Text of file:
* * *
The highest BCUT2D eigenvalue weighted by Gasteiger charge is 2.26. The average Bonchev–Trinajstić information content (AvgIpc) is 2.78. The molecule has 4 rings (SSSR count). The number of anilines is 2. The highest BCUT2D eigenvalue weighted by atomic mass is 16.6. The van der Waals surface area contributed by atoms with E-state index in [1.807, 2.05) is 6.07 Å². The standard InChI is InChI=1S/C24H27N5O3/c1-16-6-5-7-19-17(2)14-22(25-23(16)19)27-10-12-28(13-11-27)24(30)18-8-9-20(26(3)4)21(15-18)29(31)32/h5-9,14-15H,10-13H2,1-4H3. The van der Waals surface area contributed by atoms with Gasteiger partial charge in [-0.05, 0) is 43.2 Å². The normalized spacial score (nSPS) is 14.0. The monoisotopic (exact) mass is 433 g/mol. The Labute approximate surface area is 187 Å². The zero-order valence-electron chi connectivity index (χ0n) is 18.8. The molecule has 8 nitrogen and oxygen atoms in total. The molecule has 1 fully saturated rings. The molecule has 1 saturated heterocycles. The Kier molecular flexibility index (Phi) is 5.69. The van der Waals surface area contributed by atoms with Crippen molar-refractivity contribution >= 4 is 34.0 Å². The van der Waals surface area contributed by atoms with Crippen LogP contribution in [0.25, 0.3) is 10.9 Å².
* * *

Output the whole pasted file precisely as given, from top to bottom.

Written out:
The highest BCUT2D eigenvalue weighted by Gasteiger charge is 2.26. The average Bonchev–Trinajstić information content (AvgIpc) is 2.78. The molecule has 4 rings (SSSR count). The number of anilines is 2. The highest BCUT2D eigenvalue weighted by atomic mass is 16.6. The van der Waals surface area contributed by atoms with E-state index in [1.807, 2.05) is 6.07 Å². The standard InChI is InChI=1S/C24H27N5O3/c1-16-6-5-7-19-17(2)14-22(25-23(16)19)27-10-12-28(13-11-27)24(30)18-8-9-20(26(3)4)21(15-18)29(31)32/h5-9,14-15H,10-13H2,1-4H3. The van der Waals surface area contributed by atoms with Gasteiger partial charge in [-0.05, 0) is 43.2 Å². The normalized spacial score (nSPS) is 14.0. The monoisotopic (exact) mass is 433 g/mol. The Labute approximate surface area is 187 Å². The zero-order valence-electron chi connectivity index (χ0n) is 18.8. The molecule has 8 nitrogen and oxygen atoms in total. The molecule has 1 fully saturated rings. The molecule has 1 saturated heterocycles. The Kier molecular flexibility index (Phi) is 5.69. The van der Waals surface area contributed by atoms with Crippen molar-refractivity contribution >= 4 is 34.0 Å². The van der Waals surface area contributed by atoms with Crippen LogP contribution in [0.25, 0.3) is 10.9 Å².